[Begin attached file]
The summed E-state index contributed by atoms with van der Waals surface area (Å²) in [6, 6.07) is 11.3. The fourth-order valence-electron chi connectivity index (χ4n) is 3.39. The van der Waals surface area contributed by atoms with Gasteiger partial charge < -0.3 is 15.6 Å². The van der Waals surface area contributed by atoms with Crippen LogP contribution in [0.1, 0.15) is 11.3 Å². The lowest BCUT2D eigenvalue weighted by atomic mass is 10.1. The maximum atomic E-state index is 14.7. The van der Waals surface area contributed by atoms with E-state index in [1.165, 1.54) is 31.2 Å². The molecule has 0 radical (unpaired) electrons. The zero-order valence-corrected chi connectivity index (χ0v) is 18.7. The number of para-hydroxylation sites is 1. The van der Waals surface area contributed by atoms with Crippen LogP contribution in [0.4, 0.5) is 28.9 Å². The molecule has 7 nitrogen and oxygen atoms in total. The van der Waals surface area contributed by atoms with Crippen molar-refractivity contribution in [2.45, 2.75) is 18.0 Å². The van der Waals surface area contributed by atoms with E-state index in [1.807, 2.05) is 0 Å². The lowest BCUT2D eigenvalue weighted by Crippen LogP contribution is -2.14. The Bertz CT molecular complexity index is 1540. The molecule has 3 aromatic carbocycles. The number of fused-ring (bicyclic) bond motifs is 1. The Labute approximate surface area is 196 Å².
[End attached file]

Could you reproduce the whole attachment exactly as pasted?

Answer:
The summed E-state index contributed by atoms with van der Waals surface area (Å²) in [6, 6.07) is 11.3. The fourth-order valence-electron chi connectivity index (χ4n) is 3.39. The van der Waals surface area contributed by atoms with Gasteiger partial charge < -0.3 is 15.6 Å². The van der Waals surface area contributed by atoms with Crippen LogP contribution in [0.1, 0.15) is 11.3 Å². The lowest BCUT2D eigenvalue weighted by atomic mass is 10.1. The maximum atomic E-state index is 14.7. The van der Waals surface area contributed by atoms with E-state index in [1.165, 1.54) is 31.2 Å². The molecule has 0 radical (unpaired) electrons. The zero-order valence-corrected chi connectivity index (χ0v) is 18.7. The number of para-hydroxylation sites is 1. The van der Waals surface area contributed by atoms with Crippen LogP contribution in [0.4, 0.5) is 28.9 Å². The molecule has 7 nitrogen and oxygen atoms in total. The van der Waals surface area contributed by atoms with Crippen molar-refractivity contribution in [2.45, 2.75) is 18.0 Å². The van der Waals surface area contributed by atoms with E-state index in [1.807, 2.05) is 0 Å². The lowest BCUT2D eigenvalue weighted by Crippen LogP contribution is -2.14. The Bertz CT molecular complexity index is 1540. The molecule has 3 aromatic carbocycles. The number of fused-ring (bicyclic) bond motifs is 1. The Labute approximate surface area is 196 Å².